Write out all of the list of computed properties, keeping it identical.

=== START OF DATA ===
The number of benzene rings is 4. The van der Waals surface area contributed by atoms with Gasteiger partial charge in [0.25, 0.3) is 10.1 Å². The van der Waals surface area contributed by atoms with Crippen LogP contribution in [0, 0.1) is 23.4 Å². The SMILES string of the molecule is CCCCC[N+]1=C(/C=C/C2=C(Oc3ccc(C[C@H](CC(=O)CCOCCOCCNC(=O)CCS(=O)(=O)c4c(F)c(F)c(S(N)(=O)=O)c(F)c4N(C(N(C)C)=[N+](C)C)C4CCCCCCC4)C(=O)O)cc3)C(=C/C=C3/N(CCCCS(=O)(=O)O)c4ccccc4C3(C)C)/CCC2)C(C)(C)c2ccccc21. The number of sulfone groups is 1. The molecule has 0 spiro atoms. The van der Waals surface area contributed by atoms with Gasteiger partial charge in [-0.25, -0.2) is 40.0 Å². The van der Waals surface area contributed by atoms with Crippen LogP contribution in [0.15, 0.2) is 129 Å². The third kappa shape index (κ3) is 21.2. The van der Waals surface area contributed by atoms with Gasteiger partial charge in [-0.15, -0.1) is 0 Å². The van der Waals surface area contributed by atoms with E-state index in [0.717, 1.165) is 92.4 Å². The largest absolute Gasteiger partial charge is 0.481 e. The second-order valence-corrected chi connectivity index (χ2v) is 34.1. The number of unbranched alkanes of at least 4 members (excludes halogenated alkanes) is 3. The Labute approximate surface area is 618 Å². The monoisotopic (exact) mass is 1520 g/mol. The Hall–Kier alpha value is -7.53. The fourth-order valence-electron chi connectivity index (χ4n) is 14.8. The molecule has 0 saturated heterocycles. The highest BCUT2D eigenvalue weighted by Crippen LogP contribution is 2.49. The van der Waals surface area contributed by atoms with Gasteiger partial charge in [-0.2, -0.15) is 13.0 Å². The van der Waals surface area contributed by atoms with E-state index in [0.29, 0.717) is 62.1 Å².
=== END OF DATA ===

The number of benzene rings is 4. The van der Waals surface area contributed by atoms with Gasteiger partial charge in [0.25, 0.3) is 10.1 Å². The van der Waals surface area contributed by atoms with Crippen LogP contribution in [0, 0.1) is 23.4 Å². The SMILES string of the molecule is CCCCC[N+]1=C(/C=C/C2=C(Oc3ccc(C[C@H](CC(=O)CCOCCOCCNC(=O)CCS(=O)(=O)c4c(F)c(F)c(S(N)(=O)=O)c(F)c4N(C(N(C)C)=[N+](C)C)C4CCCCCCC4)C(=O)O)cc3)C(=C/C=C3/N(CCCCS(=O)(=O)O)c4ccccc4C3(C)C)/CCC2)C(C)(C)c2ccccc21. The number of sulfone groups is 1. The molecule has 0 spiro atoms. The van der Waals surface area contributed by atoms with Gasteiger partial charge in [-0.25, -0.2) is 40.0 Å². The van der Waals surface area contributed by atoms with Crippen LogP contribution in [0.15, 0.2) is 129 Å². The third kappa shape index (κ3) is 21.2. The van der Waals surface area contributed by atoms with Gasteiger partial charge in [-0.15, -0.1) is 0 Å². The van der Waals surface area contributed by atoms with E-state index in [0.717, 1.165) is 92.4 Å². The largest absolute Gasteiger partial charge is 0.481 e. The second-order valence-corrected chi connectivity index (χ2v) is 34.1. The number of unbranched alkanes of at least 4 members (excludes halogenated alkanes) is 3. The Labute approximate surface area is 618 Å². The monoisotopic (exact) mass is 1520 g/mol. The Hall–Kier alpha value is -7.53. The fourth-order valence-electron chi connectivity index (χ4n) is 14.8. The molecule has 0 saturated heterocycles. The highest BCUT2D eigenvalue weighted by Crippen LogP contribution is 2.49. The van der Waals surface area contributed by atoms with Gasteiger partial charge in [-0.2, -0.15) is 13.0 Å². The van der Waals surface area contributed by atoms with E-state index in [0.29, 0.717) is 62.1 Å².